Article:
2. The method of claim 1, wherein the first NIC does not receive the response from the third NIC, the second data packet is transmitted from the first NIC to the second NIC, and further comprising the step of determining whether the second data packet is received by the second NIC.
3. The method of claim 2, wherein the second NIC does not receive the second data packet, and further comprising the step of transmitting a third data packet from the second NIC to the third NIC.
4. The method of claim 1, wherein the first NIC does receive the response from the third NIC, the second data packet is transmitted from the second NIC to the third NIC, and further comprising the step of determining whether the second NIC receives a response from the third NIC to the transmission of the second data packet.
5. The method of claim 4, wherein the second NIC does not receive the response to the transmission of the second data packet, and further comprising the step of transmitting a third data packet from the first NIC to the second NIC.
6. The method of claim 1, wherein the first NIC, the second NIC and the third NIC reside in a first computing device.
7. A non-transitory computer-readable medium storing instructions for causing a first computing device having a first network interface card (NIC) and a second NIC configured as a team and sharing a first Internet Protocol (IP) address to identify a failed NIC by performing the steps of:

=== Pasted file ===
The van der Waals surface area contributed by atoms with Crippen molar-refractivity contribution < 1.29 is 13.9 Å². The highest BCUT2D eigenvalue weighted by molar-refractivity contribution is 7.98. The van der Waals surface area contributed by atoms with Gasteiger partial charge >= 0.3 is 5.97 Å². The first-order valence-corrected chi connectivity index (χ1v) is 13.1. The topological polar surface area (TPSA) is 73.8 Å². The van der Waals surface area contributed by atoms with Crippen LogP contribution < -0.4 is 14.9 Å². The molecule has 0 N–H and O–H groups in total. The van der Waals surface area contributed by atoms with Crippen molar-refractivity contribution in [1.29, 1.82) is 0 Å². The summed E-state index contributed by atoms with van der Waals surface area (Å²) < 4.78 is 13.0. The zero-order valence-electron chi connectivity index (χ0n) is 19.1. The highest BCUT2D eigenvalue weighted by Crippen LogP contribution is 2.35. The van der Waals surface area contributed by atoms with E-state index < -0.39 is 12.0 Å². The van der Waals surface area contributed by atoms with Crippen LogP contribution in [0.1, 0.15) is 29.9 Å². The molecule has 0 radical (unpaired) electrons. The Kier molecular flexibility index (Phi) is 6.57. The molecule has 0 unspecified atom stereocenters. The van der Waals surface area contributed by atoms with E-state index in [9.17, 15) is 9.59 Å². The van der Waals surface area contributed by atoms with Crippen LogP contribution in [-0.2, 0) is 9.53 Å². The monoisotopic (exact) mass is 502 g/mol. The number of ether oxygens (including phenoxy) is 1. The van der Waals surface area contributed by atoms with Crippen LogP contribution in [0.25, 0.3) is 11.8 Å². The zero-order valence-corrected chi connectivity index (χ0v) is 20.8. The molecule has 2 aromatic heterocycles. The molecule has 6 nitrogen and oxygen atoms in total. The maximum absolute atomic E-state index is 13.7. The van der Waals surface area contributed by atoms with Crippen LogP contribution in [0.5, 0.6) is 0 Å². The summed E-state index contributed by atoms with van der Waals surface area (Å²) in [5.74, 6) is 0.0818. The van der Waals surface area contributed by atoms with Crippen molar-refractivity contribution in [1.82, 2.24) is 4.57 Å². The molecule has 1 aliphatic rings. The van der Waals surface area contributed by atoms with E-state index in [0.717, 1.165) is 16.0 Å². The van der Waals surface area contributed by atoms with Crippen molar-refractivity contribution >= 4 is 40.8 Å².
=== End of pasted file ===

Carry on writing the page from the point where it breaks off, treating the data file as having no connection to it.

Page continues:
directing, by a management processing unit included in the first computing device, the first NIC to transmit a first data packet to a third NIC at a second IP address that is different from the first IP address, wherein the third NIC is not a member of the team, and wherein the first NIC and the second NIC reside in the first computing device, and the third NIC resides in a second computing device;
determining, by the management processing unit, whether the first NIC is faulty based on whether the first NIC receives a response from the third NIC associated with the transmission of the first data packet to the third NIC; and
directing, by the management processing unit, the first NIC to transmit a second data packet to the second NIC if the first NIC receives the response from the third NIC, or directing the second NIC to transmit the second data packet to the third NIC if the first NIC does not receive the response from the third NIC.